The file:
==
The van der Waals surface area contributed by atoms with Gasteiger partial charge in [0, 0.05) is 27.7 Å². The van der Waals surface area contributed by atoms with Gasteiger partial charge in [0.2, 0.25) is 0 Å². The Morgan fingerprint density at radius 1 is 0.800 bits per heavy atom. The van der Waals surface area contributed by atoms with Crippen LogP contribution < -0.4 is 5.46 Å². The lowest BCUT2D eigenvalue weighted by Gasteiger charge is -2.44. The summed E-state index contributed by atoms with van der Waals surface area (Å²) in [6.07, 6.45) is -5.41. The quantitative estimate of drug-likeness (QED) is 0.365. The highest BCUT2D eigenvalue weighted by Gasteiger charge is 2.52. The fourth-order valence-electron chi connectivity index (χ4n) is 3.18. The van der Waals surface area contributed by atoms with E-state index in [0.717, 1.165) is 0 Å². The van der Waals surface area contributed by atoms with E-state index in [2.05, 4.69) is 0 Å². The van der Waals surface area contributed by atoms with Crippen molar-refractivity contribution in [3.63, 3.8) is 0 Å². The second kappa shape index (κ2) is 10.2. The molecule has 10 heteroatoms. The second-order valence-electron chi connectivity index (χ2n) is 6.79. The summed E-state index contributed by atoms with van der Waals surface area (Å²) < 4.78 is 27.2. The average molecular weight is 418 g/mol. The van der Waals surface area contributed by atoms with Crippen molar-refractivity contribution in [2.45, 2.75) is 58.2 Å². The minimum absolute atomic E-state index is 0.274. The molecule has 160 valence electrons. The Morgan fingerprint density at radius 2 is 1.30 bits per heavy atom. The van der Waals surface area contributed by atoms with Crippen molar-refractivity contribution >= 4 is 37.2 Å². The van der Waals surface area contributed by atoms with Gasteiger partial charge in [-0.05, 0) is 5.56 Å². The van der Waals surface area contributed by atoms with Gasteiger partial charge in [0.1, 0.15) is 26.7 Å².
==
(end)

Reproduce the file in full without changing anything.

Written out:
The van der Waals surface area contributed by atoms with Gasteiger partial charge in [0, 0.05) is 27.7 Å². The van der Waals surface area contributed by atoms with Gasteiger partial charge in [0.2, 0.25) is 0 Å². The Morgan fingerprint density at radius 1 is 0.800 bits per heavy atom. The van der Waals surface area contributed by atoms with Crippen LogP contribution < -0.4 is 5.46 Å². The lowest BCUT2D eigenvalue weighted by Gasteiger charge is -2.44. The summed E-state index contributed by atoms with van der Waals surface area (Å²) in [6.07, 6.45) is -5.41. The quantitative estimate of drug-likeness (QED) is 0.365. The highest BCUT2D eigenvalue weighted by Gasteiger charge is 2.52. The fourth-order valence-electron chi connectivity index (χ4n) is 3.18. The van der Waals surface area contributed by atoms with E-state index in [0.717, 1.165) is 0 Å². The van der Waals surface area contributed by atoms with E-state index in [2.05, 4.69) is 0 Å². The van der Waals surface area contributed by atoms with Crippen molar-refractivity contribution in [3.63, 3.8) is 0 Å². The second kappa shape index (κ2) is 10.2. The molecule has 10 heteroatoms. The second-order valence-electron chi connectivity index (χ2n) is 6.79. The summed E-state index contributed by atoms with van der Waals surface area (Å²) < 4.78 is 27.2. The average molecular weight is 418 g/mol. The van der Waals surface area contributed by atoms with Crippen molar-refractivity contribution in [2.45, 2.75) is 58.2 Å². The minimum absolute atomic E-state index is 0.274. The molecule has 160 valence electrons. The Morgan fingerprint density at radius 2 is 1.30 bits per heavy atom. The van der Waals surface area contributed by atoms with Crippen molar-refractivity contribution >= 4 is 37.2 Å². The van der Waals surface area contributed by atoms with Gasteiger partial charge in [-0.05, 0) is 5.56 Å². The van der Waals surface area contributed by atoms with Gasteiger partial charge in [0.1, 0.15) is 26.7 Å².